Business & Well Being with Sophie Smith

It is often easy to lose ourselves amid our work and daily responsibilities. Especially during these pandemic days, we are constantly put under the stress of the unknown and unpredictable. Physical and mental well-being is usually pushed aside when we decide to dedicate our all to our business, as women entrepreneurs, the majority of us are juggling multiple jobs and endless responsibilities all at once. Effectively this leads to burnout and even though the results of the hard work come out great, running around constantly on a couple of hours of sleep and migraines do end up taking a toll.

We recently spoke with an admirable lady who has dedicated her all to the well-being industry. Sophie Smith the co-founder and CEO of Nabta Health, a health care platform aimed to provide medical assistance and empowering support with all women-related health problems. Sophie’s ambitions center around creating a system where healthcare is affordable and accessible to all women conveniently and privately.

We asked Sophie to weigh in on the topic of women entrepreneurs’ physical and mental health in the business world. She humbly shared her story and expert opinion on how we can take care of ourselves and our business simultaneously without putting our health on the line.

 

Q : How does your mental wellness play a role in building a successful business?

 Mental wellness is a critical part of building a successful business. As a founder, you are the public face of the business and receive 99% of the feedback about the business, whether good or bad. You have to learn very quickly to receive and process criticism in a neutral and objective way, otherwise you end up being subjected to an endless rollercoaster of emotions.

 

Q : What are the different ways you can keep yourself in check and take care of yourself if you are feeling unbalanced?

Self-care is a critical part of maintaining good physical and mental wellbeing. Making time to exercise, to decompress in whatever manner works best for you, to understand your body, and to make informed dietary and lifestyle decisions all contribute to improved mental wellness. Another critical thing as a founder is to learn to quickly identify "toxic" influences in your life - individuals who are predominantly negative, who point out problems with the business rather than brainstorming with you to find solutions, and who leave you feeling drained. Limit your contact with these individuals; you have enough to deal with.

 

Q : How can entrepreneurs manage their time to take care of themselves and stay on track with their business plan?

 There's an illusion in business, and particularly in the startup world, that the number of hours you work is directly correlated to your productivity and progress. This simply isn't the case. Some of the most productive founders I know are primary caregivers who split their time equally between running their businesses and raising their children. Yes, there is always more to do as a founder, but limiting the number of hours you work every day and setting aside time to exercise, to decompress, and to be with your family can make you more productive - better able to prioritize tasks, more discerning with your relationships, and less inclined to indulge time-wasters.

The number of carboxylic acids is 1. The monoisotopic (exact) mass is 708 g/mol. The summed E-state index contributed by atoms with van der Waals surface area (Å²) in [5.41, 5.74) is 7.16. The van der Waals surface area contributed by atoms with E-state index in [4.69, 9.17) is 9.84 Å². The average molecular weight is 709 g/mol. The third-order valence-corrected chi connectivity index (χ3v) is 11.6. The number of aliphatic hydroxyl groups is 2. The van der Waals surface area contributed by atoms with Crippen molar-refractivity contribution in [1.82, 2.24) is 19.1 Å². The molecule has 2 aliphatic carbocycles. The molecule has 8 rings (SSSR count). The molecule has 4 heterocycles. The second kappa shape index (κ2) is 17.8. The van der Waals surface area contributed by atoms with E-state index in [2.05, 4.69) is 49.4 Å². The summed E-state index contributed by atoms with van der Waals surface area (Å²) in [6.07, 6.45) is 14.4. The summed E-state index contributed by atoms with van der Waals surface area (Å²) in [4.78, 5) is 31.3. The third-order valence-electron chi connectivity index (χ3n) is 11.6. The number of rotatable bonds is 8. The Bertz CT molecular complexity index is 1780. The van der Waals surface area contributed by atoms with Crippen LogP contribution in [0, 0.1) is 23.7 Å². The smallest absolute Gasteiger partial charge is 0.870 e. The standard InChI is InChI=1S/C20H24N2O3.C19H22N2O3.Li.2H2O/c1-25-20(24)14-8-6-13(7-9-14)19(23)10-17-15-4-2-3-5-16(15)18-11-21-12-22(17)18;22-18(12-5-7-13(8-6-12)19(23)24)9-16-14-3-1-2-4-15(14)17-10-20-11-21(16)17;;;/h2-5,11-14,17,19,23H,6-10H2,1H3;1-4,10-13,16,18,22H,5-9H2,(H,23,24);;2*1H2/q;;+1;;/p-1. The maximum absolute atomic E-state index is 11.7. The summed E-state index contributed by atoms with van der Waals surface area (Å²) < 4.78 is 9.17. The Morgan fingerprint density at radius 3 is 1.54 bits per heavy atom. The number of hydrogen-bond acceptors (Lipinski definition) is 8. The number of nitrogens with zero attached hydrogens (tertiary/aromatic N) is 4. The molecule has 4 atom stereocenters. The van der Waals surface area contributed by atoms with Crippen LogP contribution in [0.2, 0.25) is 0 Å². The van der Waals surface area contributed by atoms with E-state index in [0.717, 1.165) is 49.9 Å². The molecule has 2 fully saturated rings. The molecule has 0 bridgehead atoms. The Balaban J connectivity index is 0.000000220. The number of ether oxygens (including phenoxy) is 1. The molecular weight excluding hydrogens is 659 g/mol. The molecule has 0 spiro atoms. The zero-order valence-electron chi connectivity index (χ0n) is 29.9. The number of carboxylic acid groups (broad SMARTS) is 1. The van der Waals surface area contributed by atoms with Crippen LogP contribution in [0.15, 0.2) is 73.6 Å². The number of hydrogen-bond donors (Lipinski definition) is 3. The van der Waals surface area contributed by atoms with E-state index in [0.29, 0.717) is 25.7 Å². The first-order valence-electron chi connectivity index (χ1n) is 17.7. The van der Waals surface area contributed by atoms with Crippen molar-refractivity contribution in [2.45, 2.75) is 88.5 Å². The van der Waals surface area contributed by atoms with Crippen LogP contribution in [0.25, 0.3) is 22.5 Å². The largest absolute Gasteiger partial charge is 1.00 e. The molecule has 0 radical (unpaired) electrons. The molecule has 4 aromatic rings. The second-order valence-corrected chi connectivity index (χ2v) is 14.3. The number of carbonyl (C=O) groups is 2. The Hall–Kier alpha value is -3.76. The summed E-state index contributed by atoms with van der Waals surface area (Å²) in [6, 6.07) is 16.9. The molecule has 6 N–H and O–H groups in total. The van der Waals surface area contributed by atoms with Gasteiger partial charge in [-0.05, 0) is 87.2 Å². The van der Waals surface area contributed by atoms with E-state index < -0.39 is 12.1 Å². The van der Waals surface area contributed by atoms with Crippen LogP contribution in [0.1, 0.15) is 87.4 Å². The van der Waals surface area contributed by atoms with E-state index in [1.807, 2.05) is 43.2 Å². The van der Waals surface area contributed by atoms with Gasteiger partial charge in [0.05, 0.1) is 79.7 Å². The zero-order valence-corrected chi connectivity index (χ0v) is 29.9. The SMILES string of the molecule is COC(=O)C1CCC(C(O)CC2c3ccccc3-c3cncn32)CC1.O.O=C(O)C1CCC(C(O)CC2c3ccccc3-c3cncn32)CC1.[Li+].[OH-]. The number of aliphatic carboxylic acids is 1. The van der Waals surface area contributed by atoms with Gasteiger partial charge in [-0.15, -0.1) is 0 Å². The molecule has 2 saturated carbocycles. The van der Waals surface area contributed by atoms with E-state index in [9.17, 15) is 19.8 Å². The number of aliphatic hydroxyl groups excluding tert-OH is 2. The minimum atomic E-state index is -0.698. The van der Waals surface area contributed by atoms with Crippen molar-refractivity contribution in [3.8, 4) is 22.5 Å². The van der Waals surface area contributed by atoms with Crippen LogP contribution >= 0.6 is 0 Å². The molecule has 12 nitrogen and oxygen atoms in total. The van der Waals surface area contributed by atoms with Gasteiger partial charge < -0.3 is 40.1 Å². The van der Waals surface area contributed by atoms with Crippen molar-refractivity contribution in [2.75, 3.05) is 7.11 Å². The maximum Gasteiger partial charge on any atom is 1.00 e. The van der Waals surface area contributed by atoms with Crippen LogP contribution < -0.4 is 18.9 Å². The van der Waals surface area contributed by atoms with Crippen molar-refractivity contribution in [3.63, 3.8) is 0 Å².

Q : How should we deal with the challenges we face in the business world because of our gender?

The best thing we can do as women in business is to support other women wherever possible, at every age and stage. That starts with the women you employ. Introduce flexible, part-time and role-sharing policies. Replace minimum maternity / paternity leave provisions with paid, shared parental leave, so that women and men within your organizations have equal opportunities to participate in the transition to parenthood. Think about whether your office, if you have one, is "female friendly" - Is there a dedicated breastfeeding / pumping space for new mothers? Is there fridge space for women to store pumped milk? Do you provide free, eco-friendly sanitary products in your toilets? After a while, the little things add up.

 

Q : How can we support each other as a part of the female entrepreneur community?

 Founders should be open to offering mentorship to up-and-coming entrepreneurs, whether male or female. Mentorship is generally more hands-on than people expect it to be, so having more than 2 or 3 mentees at a time isn't recommended - you have your own business to run as well, after all! Generally, you should try to support mentees through a particular stage, whether getting their product to market, entering a new market, or navigating a funding round. Once they pass that stage, it's time for you to find a new mentee, and for them to find mentees of their own. Paying it forwards is the fastest way to ensure we all succeed.

 

Q : What was the most difficult moment for you and how did you overcome it?

 Difficult moments are only the "most" difficult until a new difficult moment comes along. There are many highs and lows of business. It's important to see these all as formative moments - opportunities to become a better, kinder, more astute businessperson. I have lost track of all the difficult moments I've had while building Nabta Health - losing good people, fumbling investor pitches, being made aware of the consequences of bad business decisions, having people actively try to discredit you... but you get through them, and you learn from them. And that cumulative learning is what makes it possible for you to avoid and recover from difficult moments in the future.

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